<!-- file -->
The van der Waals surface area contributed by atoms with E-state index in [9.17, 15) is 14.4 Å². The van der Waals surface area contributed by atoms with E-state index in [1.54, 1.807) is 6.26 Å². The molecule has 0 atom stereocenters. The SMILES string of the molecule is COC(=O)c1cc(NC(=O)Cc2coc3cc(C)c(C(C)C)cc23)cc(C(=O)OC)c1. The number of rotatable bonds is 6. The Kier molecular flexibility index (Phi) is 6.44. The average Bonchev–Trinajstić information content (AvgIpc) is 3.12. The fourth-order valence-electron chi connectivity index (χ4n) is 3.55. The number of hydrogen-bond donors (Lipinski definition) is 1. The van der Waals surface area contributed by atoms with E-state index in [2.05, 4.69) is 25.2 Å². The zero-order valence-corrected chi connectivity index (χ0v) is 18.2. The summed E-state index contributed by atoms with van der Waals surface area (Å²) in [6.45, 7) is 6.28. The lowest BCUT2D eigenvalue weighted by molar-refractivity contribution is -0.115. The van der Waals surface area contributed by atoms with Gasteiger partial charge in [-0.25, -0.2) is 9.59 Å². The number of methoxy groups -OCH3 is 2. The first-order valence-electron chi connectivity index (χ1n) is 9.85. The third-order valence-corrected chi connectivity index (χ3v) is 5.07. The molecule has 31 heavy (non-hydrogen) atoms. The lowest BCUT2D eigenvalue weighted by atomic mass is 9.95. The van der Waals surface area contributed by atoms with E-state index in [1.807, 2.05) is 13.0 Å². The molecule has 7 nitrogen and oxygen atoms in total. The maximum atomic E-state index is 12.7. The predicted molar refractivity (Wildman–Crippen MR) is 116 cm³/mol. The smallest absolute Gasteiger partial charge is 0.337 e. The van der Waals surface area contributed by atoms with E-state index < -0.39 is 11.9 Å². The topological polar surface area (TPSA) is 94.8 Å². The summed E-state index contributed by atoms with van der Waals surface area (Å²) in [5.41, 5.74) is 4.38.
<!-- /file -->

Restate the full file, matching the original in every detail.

The van der Waals surface area contributed by atoms with E-state index in [9.17, 15) is 14.4 Å². The van der Waals surface area contributed by atoms with E-state index in [1.54, 1.807) is 6.26 Å². The molecule has 0 atom stereocenters. The SMILES string of the molecule is COC(=O)c1cc(NC(=O)Cc2coc3cc(C)c(C(C)C)cc23)cc(C(=O)OC)c1. The number of rotatable bonds is 6. The Kier molecular flexibility index (Phi) is 6.44. The average Bonchev–Trinajstić information content (AvgIpc) is 3.12. The fourth-order valence-electron chi connectivity index (χ4n) is 3.55. The number of hydrogen-bond donors (Lipinski definition) is 1. The van der Waals surface area contributed by atoms with E-state index in [2.05, 4.69) is 25.2 Å². The zero-order valence-corrected chi connectivity index (χ0v) is 18.2. The summed E-state index contributed by atoms with van der Waals surface area (Å²) in [6.45, 7) is 6.28. The lowest BCUT2D eigenvalue weighted by molar-refractivity contribution is -0.115. The van der Waals surface area contributed by atoms with Gasteiger partial charge in [-0.25, -0.2) is 9.59 Å². The number of methoxy groups -OCH3 is 2. The first-order valence-electron chi connectivity index (χ1n) is 9.85. The third-order valence-corrected chi connectivity index (χ3v) is 5.07. The molecule has 31 heavy (non-hydrogen) atoms. The lowest BCUT2D eigenvalue weighted by atomic mass is 9.95. The van der Waals surface area contributed by atoms with E-state index in [1.807, 2.05) is 13.0 Å². The molecule has 7 nitrogen and oxygen atoms in total. The maximum atomic E-state index is 12.7. The predicted molar refractivity (Wildman–Crippen MR) is 116 cm³/mol. The smallest absolute Gasteiger partial charge is 0.337 e. The van der Waals surface area contributed by atoms with E-state index < -0.39 is 11.9 Å². The topological polar surface area (TPSA) is 94.8 Å². The summed E-state index contributed by atoms with van der Waals surface area (Å²) in [5.41, 5.74) is 4.38.